How do you feel about the current investment climate?
I encourage people to look into investing in Kuwait as there are opportunities. There is a new vision and plan for the coming years. Kuwait has opened its arms for people to invest in the country–it has been investing in Britain for decades. The Kuwait Investment Authority has more than doubled its investment
over the past 10 years to more than $24bn. At the end of 2013, the St Martin Property Corporation, which is controlled by the State of Kuwait, bought back a plot of land between Tooley Street and the River Thames in London that it sold 15 years ago. In 1983, the St Martin Property Corporation, which had turned the former Hay’s Wharf into London Bridge City that included the Cottons Centre and Hay’s Galleria, sold the undeveloped Eastern part of the site to London Bridge holdings, which was said to be around a 13-acre plot.
This plot was redeveloped to create the More London estate that consisted of offices, shops and buildings that included the Mayor of London and the London Assembly’s headquarters. Today More London is a great development of properties, a home to some of the wealthiest tenants from both private and public sectors. Reuters reported that St Martin Property Corporation paid approximately $2.4 billion for the estate, which means that the State of Kuwait is a permanent landlord to the seat of London’s government. HRH Sheikh Dr Meshaal Al-Jaber Al-Ahmed Al-Sabah, the Director General of Kuwait Direct Investment Promotion Authority told me that he is working on a 100% Foreign Direct Investment scheme where the 100% foreign direct investor in Kuwait will not require a sponsor, but will actually become an acting sponsor and bring in a workforce based on the type of business it is. This has never happened before.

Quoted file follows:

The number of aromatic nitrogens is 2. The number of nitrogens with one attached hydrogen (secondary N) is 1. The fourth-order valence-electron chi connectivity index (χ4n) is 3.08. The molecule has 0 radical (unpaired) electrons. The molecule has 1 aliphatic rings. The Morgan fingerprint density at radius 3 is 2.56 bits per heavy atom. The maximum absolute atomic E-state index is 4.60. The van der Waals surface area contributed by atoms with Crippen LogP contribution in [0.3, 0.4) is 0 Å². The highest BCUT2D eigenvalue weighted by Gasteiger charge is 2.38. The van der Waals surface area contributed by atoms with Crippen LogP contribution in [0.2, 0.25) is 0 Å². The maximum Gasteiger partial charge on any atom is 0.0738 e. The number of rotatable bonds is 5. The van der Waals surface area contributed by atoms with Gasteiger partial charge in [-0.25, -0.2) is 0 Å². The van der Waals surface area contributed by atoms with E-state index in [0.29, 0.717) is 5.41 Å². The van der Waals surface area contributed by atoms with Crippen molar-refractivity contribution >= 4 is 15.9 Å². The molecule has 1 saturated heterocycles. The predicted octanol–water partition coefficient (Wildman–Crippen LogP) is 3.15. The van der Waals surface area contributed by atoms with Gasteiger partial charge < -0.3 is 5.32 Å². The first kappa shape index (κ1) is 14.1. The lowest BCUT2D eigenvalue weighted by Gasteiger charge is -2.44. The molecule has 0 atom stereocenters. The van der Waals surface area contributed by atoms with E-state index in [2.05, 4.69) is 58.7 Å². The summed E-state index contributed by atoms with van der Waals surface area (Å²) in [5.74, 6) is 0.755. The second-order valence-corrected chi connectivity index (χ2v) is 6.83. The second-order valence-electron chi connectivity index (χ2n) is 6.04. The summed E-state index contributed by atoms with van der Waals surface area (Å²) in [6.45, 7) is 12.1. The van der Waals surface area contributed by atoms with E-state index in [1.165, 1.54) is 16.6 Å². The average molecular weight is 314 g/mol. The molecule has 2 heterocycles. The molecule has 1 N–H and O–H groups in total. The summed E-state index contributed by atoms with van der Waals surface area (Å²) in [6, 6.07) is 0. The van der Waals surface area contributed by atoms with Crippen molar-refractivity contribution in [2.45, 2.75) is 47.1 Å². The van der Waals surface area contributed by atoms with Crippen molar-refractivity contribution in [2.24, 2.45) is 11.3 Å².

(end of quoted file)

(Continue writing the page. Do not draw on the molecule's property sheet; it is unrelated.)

What can you tell me about the thinking of the cabinet and His Highness the Emir of Kuwait?
Her Excellency Ms Hind Al-Sabeeh, The Minister of Social affairs and Labor and Minister for planning affairs and development recently highlighted some of the opportunities of the Emir’s Vision. I was present at an occasion when she said that Kuwait’s recipe for success is as follows: “We are citizens of a country of institutions functioning within a constitution to ensure our long existence. We are working towards upgrading our existing infrastructure to a world-class one. We are blessed by God with a visionary leadership and will to improve our country for all of its inhabitants.”